As above described, the write operation of writing the information into and the read operation of reading the information from the light-to-light elements 40R, 40G and 40B are selectively performed on the light R, G and B, so that information on each of red, green and blue images having a high contrast can be displayed.

Next, a second embodiment of the present invention will be described in detail by referring to FIG. 4. Incidentally, in this figure, like reference characters designate like or corresponding composing portions of the first embodiment. (Further, it is the same with figures showing the construction of other embodiments which will be described later.)

This second embodiment is adapted to process time series information by effecting the scan by deflecting write light. In this figure, a write operation of writing the information on a red, green and blue images of an object into the light-to-light elements 40R, 40G and 40B .Iadd.is performed .Iaddend.by effecting the scan by deflecting write laser light, which is outputted from laser light sources or light sources such as light emitting diodes (LEDs) 72R, 72G and 72B, by using deflecting devices 74R, 74G and 74B. The information is included in the red, green blue laser light R, G and B in the time series manner. Further, a read operation of reading the information from the light-to-light conversion elements 40R, 40G and 40B of this embodiment is effected similarly as in case of the first embodiment.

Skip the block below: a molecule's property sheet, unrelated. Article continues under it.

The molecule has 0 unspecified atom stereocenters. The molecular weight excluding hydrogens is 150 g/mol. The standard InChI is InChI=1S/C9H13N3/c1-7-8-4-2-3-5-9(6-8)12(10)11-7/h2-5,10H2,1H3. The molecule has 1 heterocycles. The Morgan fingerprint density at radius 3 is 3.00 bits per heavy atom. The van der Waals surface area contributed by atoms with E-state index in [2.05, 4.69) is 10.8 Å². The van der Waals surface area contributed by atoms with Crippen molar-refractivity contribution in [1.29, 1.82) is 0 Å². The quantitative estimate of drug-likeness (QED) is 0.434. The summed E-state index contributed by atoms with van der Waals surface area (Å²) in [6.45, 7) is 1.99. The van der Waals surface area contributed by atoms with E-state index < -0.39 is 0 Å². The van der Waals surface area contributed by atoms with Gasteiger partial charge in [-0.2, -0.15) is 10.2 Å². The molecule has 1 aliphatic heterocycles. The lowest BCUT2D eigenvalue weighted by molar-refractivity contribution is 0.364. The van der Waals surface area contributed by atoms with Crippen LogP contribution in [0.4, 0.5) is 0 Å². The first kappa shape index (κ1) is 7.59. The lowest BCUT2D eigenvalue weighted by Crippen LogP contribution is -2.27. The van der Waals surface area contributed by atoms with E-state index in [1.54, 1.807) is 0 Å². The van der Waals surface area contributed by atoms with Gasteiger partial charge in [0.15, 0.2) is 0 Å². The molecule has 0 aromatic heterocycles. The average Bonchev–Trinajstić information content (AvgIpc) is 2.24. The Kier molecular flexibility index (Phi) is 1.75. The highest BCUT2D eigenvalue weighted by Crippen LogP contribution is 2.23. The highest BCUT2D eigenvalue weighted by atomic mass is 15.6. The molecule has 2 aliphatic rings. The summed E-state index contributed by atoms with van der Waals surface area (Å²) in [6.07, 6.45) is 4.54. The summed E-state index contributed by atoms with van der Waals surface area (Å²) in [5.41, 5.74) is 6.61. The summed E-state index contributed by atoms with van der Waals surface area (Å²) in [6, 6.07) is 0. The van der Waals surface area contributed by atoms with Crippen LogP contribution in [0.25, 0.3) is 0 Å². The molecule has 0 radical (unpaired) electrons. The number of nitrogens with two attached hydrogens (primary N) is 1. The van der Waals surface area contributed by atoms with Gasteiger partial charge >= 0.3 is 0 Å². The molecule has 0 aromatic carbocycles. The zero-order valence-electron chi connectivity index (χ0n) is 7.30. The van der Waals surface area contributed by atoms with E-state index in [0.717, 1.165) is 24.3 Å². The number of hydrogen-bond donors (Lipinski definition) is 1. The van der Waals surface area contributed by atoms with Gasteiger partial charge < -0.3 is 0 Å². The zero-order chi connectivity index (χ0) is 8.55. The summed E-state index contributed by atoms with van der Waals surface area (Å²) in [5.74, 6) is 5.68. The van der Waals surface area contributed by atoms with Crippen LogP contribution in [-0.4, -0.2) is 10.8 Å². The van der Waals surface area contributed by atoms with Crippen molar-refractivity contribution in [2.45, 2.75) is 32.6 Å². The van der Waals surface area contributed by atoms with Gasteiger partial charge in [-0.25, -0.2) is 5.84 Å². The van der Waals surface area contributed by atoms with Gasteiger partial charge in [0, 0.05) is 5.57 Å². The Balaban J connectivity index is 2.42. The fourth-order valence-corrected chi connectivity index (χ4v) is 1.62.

Next, a third embodiment of the present invention will be described in detail hereinbelow by referring to FIG. 5. This embodiment is adapted to project the read light R, G and B on a screen and effect the color synthesis on the screen.